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Warfarin is a highly prescribed anticoagulant used across the globe. The two enzymes responsible for the metabolism of warfarin in the liver according to the steps above are CYP2C9 and VKORC1. Both enzymes are found to have genetic polymorphisms which can impact the effect of warfarin therapy on coagulation.
Hospitalized patients identified as those needing warfarin treatment were subjected to Warfarin GenoSTAT genetic testing performed by Iverson Genetics, to screen for the presence of polymorphisms in the CYP2C9 and VKORC1 enzymes. Dosing was then prescribed according to the results of the genetic test in conjunction with warfarindosing.org. The control group for the first part of the study was the group of patients completely lacking polymorphisms of the CYP2C9 and VKORC1 enzymes. Study group one was the group of patients who had polymorphisms of the CYP2C9 enzyme only. Study group two was the group of patients who had polymorphisms of the VKORC1 enzyme only. Study group three was the group of patients who had polymorphisms of both the CYP2C9 and VKORC1 enzymes.
Therapeutic INR was reached by the control group after an average of 100.11 ± 81.90 hours. Study group one achieved therapeutic INR after an average of 58.61 ± 29.84 hours (P=0.00668). Study group two achieved therapeutic INR after an average of 93.6 ± 41.85 hours (P=0.865). Study group three achieved therapeutic INR after an average of 49.92 ± 23.53 hours (P=0.0376). According to previous studies, the national average to reach a therapeutic INR is 168.36 ± 73.44 hours for patients not receiving genetic testing before dosing [8,9]. The average time to reach therapeutic INR in a pharmacist-managed group was 93.6 hours. The data collected in this study shows an average time of only 73.21 ± 56.517 hours until therapeutic INR was achieved.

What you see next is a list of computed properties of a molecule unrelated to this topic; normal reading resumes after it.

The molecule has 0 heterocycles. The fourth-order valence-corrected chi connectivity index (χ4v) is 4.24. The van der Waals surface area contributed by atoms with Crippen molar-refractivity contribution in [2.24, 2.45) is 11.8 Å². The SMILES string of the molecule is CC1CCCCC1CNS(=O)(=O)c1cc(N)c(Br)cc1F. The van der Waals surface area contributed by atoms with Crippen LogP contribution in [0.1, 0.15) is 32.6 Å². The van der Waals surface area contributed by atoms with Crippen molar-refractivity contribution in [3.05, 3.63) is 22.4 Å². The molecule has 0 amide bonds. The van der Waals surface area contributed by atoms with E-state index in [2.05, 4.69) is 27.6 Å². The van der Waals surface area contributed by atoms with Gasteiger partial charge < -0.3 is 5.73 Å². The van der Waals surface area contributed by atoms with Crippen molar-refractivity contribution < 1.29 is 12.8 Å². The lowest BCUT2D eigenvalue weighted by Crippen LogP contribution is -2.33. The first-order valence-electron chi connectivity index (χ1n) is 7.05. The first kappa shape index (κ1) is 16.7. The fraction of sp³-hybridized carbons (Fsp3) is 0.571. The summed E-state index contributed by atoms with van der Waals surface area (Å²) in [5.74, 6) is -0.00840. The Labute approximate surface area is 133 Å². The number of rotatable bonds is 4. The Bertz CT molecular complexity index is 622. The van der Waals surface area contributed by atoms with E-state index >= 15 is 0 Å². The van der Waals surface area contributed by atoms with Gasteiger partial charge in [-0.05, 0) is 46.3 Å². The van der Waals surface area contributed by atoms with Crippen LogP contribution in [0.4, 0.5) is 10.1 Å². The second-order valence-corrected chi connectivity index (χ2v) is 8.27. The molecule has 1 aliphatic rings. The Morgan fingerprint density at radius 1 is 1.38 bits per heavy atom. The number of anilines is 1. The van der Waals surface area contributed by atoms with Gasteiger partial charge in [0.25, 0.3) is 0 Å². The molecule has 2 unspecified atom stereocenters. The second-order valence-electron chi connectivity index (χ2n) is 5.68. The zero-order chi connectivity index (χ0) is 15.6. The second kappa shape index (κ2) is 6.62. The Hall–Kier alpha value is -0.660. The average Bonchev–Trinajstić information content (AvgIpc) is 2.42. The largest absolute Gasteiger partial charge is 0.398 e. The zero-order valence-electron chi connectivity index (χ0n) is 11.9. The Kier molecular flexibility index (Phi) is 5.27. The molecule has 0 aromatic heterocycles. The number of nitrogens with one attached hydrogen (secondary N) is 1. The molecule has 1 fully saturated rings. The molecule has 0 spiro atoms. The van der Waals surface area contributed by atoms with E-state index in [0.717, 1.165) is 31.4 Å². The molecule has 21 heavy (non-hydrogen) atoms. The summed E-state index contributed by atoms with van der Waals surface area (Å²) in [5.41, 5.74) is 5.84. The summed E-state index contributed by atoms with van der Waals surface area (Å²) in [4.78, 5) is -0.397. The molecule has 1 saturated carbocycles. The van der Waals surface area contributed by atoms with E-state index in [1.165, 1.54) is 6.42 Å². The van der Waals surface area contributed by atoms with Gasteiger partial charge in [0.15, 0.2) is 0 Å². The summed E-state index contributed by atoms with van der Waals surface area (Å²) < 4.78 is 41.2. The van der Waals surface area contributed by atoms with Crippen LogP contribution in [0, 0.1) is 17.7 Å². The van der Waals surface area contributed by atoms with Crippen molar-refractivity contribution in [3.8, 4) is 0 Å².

Inconsistency in the response to warfarin is complex; it includes genetic polymorphisms in CYP2C9, VKORC1, and possibly other influences still being researched. Genetically customized warfarin doses provide an appealing replacement to the “average” effective dose method.
Poster Sessions, Expo North
Sunday, March 10, 2013, 9:45 a.m.-10:30 a.m.
Session Title: Improving Cardiovascular Health Services
Abstract Category: 28. Quality of Care and Outcomes Assessment
Presentation Number: 1201-113
- 2013 American College of Cardiology Foundation